Mode of action – How does it work?

Scientifically speaking, because of its long sugar chains, xanthan gum exhibits chemical binding capabilities with water and both organic and inorganic compounds.

Due to its sluggish reaction speeds, xanthan gum thickens liquids when combined with them, which has several health advantages. 

How Is Xanthan Gum Made?

Xanthan gum is produced when the Xanthomonas campestris bacteria strains are fed a glucose solution obtained from dairy, soy, or corn. 

Here's the not-so-scary part – The bacteria is a deadly plant pathogen that causes bacterial leaf blight, black rot, and citrus canker disease. Even though this bacteria is not harmful to people, it can destroy crops if not controlled. 

Interestingly, the manufacturing procedure for xanthan gum is the same as that of producing yogurt. That means it’s produced through fermentation.

The process involves fermenting simple carbohydrates or sugars using a specific bacterial variant, Xanthomonas campestris.

Simple sugars, or simple carbohydrates, are fermented by a particular strain of bacteria known as Xanthomonas campestris throughout this process.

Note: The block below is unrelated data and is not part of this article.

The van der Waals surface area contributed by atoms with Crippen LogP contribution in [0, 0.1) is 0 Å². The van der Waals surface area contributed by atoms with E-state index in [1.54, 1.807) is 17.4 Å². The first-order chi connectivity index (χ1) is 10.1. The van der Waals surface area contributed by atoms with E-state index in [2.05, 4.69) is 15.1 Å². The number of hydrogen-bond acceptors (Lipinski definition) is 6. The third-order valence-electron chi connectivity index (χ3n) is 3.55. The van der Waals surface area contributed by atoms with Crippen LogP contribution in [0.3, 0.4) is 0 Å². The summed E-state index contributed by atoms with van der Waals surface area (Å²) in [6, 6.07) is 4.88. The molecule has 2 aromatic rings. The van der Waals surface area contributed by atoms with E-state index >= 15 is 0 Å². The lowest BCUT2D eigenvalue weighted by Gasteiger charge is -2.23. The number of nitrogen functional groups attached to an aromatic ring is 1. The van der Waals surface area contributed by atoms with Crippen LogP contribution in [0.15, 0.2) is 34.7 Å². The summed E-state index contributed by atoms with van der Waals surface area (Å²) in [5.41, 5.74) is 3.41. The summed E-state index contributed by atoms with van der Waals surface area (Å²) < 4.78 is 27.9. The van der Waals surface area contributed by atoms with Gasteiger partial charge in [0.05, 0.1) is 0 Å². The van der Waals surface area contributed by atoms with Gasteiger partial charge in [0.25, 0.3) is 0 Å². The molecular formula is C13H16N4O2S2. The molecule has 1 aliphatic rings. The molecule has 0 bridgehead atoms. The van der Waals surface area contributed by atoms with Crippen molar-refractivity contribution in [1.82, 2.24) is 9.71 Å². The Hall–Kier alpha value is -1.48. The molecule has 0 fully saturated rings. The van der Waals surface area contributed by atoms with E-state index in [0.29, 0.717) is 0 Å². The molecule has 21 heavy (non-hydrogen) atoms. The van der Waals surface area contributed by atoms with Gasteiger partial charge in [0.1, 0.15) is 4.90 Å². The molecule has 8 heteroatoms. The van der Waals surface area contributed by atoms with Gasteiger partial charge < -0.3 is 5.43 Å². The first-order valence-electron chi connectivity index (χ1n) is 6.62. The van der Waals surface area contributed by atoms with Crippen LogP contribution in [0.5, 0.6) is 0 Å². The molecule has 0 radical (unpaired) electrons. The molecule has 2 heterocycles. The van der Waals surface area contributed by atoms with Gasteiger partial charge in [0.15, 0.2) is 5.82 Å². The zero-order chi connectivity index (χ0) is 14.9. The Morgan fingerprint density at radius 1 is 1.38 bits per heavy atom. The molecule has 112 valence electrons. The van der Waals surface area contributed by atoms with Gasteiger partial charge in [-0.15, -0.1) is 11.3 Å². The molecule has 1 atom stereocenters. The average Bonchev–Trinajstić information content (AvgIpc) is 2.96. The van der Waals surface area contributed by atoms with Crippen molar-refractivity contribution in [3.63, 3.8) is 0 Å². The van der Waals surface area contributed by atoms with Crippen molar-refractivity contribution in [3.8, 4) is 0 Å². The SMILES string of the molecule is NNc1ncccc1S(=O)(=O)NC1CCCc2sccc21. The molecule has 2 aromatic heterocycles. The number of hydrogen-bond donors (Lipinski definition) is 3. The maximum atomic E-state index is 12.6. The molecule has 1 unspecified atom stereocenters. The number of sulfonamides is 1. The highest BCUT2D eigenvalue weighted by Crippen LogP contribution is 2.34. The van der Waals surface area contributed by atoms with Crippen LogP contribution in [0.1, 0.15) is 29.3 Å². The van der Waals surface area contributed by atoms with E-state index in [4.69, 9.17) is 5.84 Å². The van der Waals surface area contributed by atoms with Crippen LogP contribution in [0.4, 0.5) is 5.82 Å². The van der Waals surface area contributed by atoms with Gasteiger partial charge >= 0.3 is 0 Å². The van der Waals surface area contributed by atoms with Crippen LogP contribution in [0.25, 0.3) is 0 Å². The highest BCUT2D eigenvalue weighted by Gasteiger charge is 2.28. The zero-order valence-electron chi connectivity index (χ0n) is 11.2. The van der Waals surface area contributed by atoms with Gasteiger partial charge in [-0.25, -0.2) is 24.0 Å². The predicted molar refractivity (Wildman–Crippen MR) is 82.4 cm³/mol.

When bacteria break down sugar, it turns into a slimy and sticky material. After fermenting the entire sugar batch, alcohol (usually ethanol or isopropanol) is combined with the viscous liquid.

This procedure facilitates the gum's solidification and water separation. The solidified gum is cleaned and dried before being milled into xanthan gum powder, which is used as a food additive. 

Xanthan Gum Nutrition Facts

According to the US Department of Agriculture, 100 grams of Xanthan gum contains the following ingredients: 

Nutrient  Quantity 
Protein  0 g
Carbohydrate 77.8 g
Total fat  0 g
Energy  333 kcal
Total sugars  0 g
Dietary fiber 77.8 g
Sodium  2890 mg
Calcium 0 g
Cholesterol  0 g

From this table, we can see that Xanthan gum can be easily used in baking and cooking without adding many calories, carbohydrates, or fat. 

Is Xanthan Gum Safe? 

Given the small amount of safe ingredients, Xanthan gum is entirely safe to eat. After all, it only makes up about 0.05–0.3% of a food product. Experts say it's likely safe when up to 15 grams per day are taken.

Like other food additives, consuming too much of it may cause gastrointestinal issues like bloating and gas. If you have any digestive issues, this could make things worse or aggravate an already sensitive stomach.